THE IMPORTANCE OF ASKING FOR HELP
Greene says every generation has their own comfort level in regards to asking for help.
“Often, asking for help is perceived as vulnerable or weak,” he says. “I noticed this first with my own family members; They were afraid to show others their lack of energy as they aged.”
When Greene’s grandfather could no longer screw in a lightbulb or stand up in a chair, he was devastated. Greene remembers having a conversation with him about how it’s okay to ask (and need) help. “I told him that it’s not about remaining independent, but rather learning to accept help and depend on different services that are available. Community is essential,” he says. “With Quincy, the hardest thing is for people to ask for help. But once they get to know us, and the company becomes humanized, it shows them that asking for help is okay and that help comes in many different forms.”
Greene believes asking for help is directly related to mental health. He thinks that the world is now evolving to a place where mental health is not only taken seriously, but is also recognized as just as important as physical health. “Growing up in New York City, therapy was something that many of us were introduced to at a young age. I was 11 years old when 9/11 happened, and I remember therapists being introduced across the school board for mental health support,” he says. “My only hope with Quincy is to make it okay for people to ask for help. I want technology to be accessible to everyone.”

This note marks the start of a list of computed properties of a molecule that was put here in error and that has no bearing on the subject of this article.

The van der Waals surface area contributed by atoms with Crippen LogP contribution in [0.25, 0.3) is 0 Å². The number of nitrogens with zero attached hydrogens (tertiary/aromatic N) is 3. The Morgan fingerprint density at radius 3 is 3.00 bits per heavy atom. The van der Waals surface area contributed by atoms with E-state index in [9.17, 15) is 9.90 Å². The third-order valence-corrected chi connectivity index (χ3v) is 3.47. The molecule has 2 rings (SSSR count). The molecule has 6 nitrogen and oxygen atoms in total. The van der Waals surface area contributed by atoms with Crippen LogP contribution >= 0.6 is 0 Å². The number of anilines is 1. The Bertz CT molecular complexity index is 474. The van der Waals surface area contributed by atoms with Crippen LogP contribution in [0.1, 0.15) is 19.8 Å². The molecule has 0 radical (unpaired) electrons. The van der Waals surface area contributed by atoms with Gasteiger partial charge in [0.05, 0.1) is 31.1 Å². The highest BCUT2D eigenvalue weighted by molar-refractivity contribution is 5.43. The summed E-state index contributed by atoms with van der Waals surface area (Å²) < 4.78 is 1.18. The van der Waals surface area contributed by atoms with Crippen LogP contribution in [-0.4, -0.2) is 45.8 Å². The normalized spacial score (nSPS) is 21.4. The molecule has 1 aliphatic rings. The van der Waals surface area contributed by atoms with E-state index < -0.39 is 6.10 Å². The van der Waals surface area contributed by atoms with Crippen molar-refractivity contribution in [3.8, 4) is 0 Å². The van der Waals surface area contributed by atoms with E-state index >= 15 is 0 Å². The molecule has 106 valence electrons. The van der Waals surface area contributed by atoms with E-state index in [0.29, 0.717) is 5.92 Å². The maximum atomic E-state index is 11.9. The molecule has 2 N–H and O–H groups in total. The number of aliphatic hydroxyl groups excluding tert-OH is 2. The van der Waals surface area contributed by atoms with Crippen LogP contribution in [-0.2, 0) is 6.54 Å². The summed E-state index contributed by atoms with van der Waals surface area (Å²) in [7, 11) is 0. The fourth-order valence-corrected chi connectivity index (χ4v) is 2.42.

Greene also hopes to grow Quincy to become a place of assistance for anyone over the age of 55.
“I don’t think Quincy has to be limited to tech support. There’s a lot more we can do,” he says. “Quincy’s just getting started. I want to help people age more gracefully and give them the tools they need so that they’re not afraid to age.”